Tuesday, March 01, 2011

The Whole Child

‘The popular method of filling the student’s mind with that which is not practical and hurrying him through a certain course, in order that he may obtain a diploma, is not true education. True education begins on the inside, at the core, with that which is practical.’

Goodloe Harper Bell, Review December 26, 1882

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I love this quote because it exhibits the need to develop the whole child.  Too many times parents and educators compartmentalize a child's development, keeping intellectual learning separate from vocational skills, musical expression or physical ability.  Seeing the child as a whole person and helping them develop in all facets of their being establishes the core of what true education really is.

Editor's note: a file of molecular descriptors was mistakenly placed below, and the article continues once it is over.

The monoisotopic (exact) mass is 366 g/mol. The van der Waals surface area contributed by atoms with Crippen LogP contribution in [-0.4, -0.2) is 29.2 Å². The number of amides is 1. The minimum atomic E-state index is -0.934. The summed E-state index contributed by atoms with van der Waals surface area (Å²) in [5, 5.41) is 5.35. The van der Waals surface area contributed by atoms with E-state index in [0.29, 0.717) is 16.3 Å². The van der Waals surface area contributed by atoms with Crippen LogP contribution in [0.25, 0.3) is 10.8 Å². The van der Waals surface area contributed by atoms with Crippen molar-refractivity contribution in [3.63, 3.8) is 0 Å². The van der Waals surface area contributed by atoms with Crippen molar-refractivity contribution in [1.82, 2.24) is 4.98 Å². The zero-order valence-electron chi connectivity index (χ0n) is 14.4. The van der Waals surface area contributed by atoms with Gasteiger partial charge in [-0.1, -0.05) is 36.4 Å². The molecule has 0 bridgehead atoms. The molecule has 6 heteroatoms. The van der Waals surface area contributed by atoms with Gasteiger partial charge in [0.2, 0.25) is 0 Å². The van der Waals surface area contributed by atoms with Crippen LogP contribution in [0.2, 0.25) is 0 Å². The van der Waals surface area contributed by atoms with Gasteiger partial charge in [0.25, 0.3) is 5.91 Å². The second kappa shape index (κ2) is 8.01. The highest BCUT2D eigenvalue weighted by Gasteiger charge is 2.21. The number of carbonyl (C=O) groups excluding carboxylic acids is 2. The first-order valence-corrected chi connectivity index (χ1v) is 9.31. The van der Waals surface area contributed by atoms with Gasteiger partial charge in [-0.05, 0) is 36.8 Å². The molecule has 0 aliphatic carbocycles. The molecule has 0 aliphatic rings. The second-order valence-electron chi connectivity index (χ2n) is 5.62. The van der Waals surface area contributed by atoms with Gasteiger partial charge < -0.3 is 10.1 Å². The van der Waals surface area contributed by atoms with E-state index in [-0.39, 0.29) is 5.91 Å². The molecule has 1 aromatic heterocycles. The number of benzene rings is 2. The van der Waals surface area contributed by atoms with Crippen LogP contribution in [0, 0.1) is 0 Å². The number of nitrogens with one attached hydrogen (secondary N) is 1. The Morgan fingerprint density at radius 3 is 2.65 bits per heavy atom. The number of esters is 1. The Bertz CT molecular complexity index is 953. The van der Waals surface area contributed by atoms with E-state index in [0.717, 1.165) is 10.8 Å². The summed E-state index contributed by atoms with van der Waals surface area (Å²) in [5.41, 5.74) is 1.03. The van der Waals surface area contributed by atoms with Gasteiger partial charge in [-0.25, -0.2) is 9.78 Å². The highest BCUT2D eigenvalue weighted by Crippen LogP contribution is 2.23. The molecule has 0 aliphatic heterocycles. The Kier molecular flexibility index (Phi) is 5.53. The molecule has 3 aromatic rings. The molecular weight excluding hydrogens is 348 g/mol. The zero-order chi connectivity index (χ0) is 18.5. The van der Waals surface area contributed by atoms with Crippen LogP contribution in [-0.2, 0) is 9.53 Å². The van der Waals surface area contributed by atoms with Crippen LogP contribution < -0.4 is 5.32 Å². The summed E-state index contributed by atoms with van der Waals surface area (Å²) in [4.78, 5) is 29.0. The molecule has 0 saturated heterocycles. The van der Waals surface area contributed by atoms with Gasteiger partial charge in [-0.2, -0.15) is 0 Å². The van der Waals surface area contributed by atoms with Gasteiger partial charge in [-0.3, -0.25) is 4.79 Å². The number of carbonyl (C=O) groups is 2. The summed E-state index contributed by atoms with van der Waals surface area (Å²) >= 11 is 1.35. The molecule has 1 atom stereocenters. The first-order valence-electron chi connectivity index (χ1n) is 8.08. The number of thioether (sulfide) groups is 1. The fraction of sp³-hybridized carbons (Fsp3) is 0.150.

1. Now if more educators took that to heart, it would be a different world in the educational system.

  2. DeniseC1:49 PM

    Educators, especially teachers, often do take this to heart. The problem is really not with the teachers but with the legislators (and other relevant government) who take the easiest and least expensive path (for them). They (and the corporations who heavily influence them) don't really want well rounded citizens. They want employable people who can be minimally trained (read, compute, follow directions) to do the labor of the corporations and government. It's a sad state of affairs and it frustrated me greatly as an educator.

    Parents (not all but many) are also part of the problem. Too many of them want what they knew as school and resisted change. Many also resisted homework and discipline or any of their own involvement in their children's education.

    I am so frustrated with teachers being blamed for the problems. Teachers have very little power. The problems are further up the ladder.


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